There are so many shows on telly and other tubes about houses, restoration, renovations, and so on, that I don’t expect to see some of the things I see.
Looking at houses for sale, looking at how people do nice stuff to make their homes attractive, and the things that stick out to me aren’t the good things.
Especially if they lay the timber decking upside down.
Maybe I should ask the people who own the house/s if they understand what happens to wood when it has channels to hold water and dust and muck? Do they think those ridges make it easier to sweep, walk on, stain? They don’t. That’s not the purpose of the ridges. They don’t stop a person slipping. They don’t look good or make it easy to do anything.
Unless you’re a termite. They love it when people put the decking in upside down.
This is a picture of what the timber on a deck should look like. It has the grooves on the underside, so the air can move between the decking and the supports.
Don’t put it in upside down, and sack any builder/handy-hand who tries to do it!
I’ve done a few renovations, a few builds, a few dozen repairs (hundreds, even). Oh, and I’ve inspected dozens of houses before I buy the one I’m happy to live in, but if they have anything that even looks like the person didn’t have a clue about what they did (you know, half tiles near the wall that have two inches of grout, upside-down timber on the deck, window sills that don’t have a slope, gutters you could cut for hay, that sort of thing. Oh, and trees in the wrong places).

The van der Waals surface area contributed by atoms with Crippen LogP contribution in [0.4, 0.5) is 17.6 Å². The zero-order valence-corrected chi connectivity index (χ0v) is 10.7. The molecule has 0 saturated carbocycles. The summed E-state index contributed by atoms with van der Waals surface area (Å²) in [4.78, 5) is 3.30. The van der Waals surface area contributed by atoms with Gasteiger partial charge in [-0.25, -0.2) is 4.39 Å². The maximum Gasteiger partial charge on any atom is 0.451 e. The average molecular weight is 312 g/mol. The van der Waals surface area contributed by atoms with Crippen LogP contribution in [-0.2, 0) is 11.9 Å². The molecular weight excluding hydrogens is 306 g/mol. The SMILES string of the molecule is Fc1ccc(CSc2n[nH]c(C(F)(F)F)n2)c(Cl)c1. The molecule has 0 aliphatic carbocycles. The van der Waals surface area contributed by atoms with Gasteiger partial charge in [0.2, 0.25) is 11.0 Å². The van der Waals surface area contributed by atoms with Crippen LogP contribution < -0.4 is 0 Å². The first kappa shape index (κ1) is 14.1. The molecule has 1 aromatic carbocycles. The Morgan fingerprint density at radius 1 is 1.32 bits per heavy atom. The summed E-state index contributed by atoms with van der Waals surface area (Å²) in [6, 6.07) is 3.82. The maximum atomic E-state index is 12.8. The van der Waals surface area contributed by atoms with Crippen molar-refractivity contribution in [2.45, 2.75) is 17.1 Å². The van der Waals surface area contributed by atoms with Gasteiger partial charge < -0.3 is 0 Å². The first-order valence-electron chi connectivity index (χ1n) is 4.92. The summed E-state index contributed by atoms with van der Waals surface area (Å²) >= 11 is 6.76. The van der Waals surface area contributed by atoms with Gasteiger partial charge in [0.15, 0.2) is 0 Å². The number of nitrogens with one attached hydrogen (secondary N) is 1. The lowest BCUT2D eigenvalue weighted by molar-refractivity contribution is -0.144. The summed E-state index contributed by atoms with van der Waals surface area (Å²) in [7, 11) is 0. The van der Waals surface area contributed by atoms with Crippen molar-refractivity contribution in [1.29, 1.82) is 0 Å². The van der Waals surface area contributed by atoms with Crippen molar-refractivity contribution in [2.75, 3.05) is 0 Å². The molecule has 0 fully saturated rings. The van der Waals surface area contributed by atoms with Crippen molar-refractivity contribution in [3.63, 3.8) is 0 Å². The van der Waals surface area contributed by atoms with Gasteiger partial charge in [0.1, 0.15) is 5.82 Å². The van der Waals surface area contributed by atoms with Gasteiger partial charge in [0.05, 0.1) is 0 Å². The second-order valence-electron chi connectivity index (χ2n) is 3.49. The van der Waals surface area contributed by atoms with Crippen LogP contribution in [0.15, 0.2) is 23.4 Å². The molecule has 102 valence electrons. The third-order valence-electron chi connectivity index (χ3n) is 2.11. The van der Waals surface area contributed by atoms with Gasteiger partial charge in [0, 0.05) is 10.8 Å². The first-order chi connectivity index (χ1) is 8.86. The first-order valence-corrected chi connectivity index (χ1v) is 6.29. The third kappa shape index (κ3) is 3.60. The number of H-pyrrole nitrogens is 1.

For owners of houses who don’t know how things happen, use the internet to find out how to save yourself a not-too-far-in-the-future problem. Termites can destroy your home. Putting in decks with timber that’s upside down could cost the whole house.
Insurance doesn’t cover termite damage — they call it a lack of maintenance (tree damage could also fall under this definition if the tree is in the wrong place or overgrown).
Don’t get caught. Put the flat side of the timber facing up, make it easier to clean, stain, seal, etc., and keep the termites out of your home.
What brought it on? My niece bought a house, sent me pics. The roofline is sagging, the support beam for the used-to-be-two-rooms now-a-big-lounge-room is missing (I can tell because the wall and floor and ceiling are now misshapen and two windows have dipped at one end), and it has a front veranda and a back deck with the timber laid upside down. Said it was there for the wheelchair of the previous owner.
I asked if she was out of time for reneging on/pulling out of the contract.
They moved in six weeks ago. Out of time to ditch the lemon.
I sent her the contact details of a good pest inspector, who also does structural inspections.
With a bit of luck, she’ll still have a roof over her head tomorrow/next week.